This event has been analyzed and re-analyzed with the goal of learning from it and applying solutions that would help to prevent and respond to anything similar in the future. A primary focus of the analysis centered on the timeliness and method of communicating with the campus community once the incident was detected.
One particular technology – called mass notification – enables this to happen more readily and quickly. Mass notification requires a system of inputs, monitoring capabilities, and outputs designed to detect threats, track events, and provide instructions to people in the presence of danger. In order to institute this best practice in your environment, you will need to work with your security partner to:our security partner to:
Develop a database of all the constituents in your environment that can be affected in an emergency situation. The first step in mass notification is having an up-to-date and complete account of the individuals of your community.
Leverage advanced communication technology and utilize multiple channels of communication. In today’s world, people can be reached – and people have preferences for how they are reached – through multiple modes of communication. A combination of software, people and process can enable you to quickly e-mail, text message and call to inform people of threat and what they are to do during it.
Pre-prepare your scripts and instructions so you are ready when the time comes. When an incident occurs you want to be pre-prepared. Establishing instructions for various emergencies allows you to immediately communicate with people you are protecting according to a pre-designed approach (part of your security response plan).
Update and Optimize Your Video Surveillance System In an industry where security technology is dynamic and ever evolving, video surveillance systems stand out as the fastest growing segment. It’s incumbent upon you and your security partner to be aware of the state-of-the-art solution and the associated benefits.
For example, which would be more helpful?
A) A CCTV system that records individuals walking down a hallway at three in the morning which can only be accessed at a guard desk, or
B) A Smart Video Solution that not only records but also alerts your monitoring station that someone is walking down that hallway, advises them on the action to be taken and allows for easy access to that video on site, off site, on a computer or on a PDA device?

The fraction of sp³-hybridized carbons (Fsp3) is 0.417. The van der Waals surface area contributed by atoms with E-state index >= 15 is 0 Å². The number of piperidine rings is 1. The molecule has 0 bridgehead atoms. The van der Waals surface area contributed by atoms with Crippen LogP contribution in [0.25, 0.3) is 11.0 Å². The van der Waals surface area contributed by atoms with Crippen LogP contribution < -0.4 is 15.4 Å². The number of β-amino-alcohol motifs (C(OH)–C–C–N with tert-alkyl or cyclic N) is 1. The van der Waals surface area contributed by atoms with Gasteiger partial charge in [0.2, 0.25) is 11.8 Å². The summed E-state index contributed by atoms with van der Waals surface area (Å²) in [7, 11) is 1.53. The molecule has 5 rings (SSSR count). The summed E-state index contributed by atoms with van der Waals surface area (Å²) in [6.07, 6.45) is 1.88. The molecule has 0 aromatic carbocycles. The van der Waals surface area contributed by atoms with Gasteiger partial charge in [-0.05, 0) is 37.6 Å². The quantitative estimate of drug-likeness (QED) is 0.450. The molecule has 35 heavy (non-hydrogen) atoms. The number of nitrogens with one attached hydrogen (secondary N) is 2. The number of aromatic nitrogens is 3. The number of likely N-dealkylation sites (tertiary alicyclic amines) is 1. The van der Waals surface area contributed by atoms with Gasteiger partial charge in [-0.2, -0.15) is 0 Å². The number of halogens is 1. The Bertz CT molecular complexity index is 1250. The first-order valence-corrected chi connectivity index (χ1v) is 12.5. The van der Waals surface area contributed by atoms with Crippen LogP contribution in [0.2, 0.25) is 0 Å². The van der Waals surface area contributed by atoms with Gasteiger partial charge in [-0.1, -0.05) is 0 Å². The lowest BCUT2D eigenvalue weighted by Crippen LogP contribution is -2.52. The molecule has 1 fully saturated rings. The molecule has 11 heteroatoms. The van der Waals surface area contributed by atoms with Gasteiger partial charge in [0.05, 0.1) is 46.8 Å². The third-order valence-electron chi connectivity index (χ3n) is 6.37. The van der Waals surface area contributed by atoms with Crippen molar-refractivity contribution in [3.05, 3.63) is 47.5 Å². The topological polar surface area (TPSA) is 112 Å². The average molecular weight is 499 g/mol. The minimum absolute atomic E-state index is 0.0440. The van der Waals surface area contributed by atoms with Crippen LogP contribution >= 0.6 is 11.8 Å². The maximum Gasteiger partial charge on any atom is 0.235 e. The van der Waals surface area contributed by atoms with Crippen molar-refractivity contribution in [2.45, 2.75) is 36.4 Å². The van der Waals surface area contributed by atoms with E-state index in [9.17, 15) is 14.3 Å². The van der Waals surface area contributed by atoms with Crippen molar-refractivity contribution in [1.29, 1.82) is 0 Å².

You will want to enlist the help of your security partner to understand and ensure you are using all features of your surveillance system or adopting the correct technology to help you better secure your environment. You should work toward a goal whereby:
Your video surveillance system is IP enabled. Through the use of Internet protocols, your video system no longer needs to be constrained to only one desk in your office. Instead, video can be remotely viewed, analyzed and shared readily with first responders. If any incident points to the benefit of this, Discovery Communications is an example of why this is critical.
Your video surveillance system incorporates analytic technologies. Think of a camera that has the intelligence to analyze what is going on in a scene according to your security policies. If a security breach occurs, your monitoring partner knows it immediately. For instance, if a suspicious object was left behind in your lobby, a smart solution would automatically detect the incident and response would begin right away. A genuine problem experienced throughout the industry is the fact that people watching video get desensitized to what they are looking at and can miss detecting an important security event. In fact, a study conducted by Security Solutions magazine says that after 22 minutes of continuous video watching, a guard will miss up to 95% of screen activity. That’s where technology and remote monitoring can close a large security gap.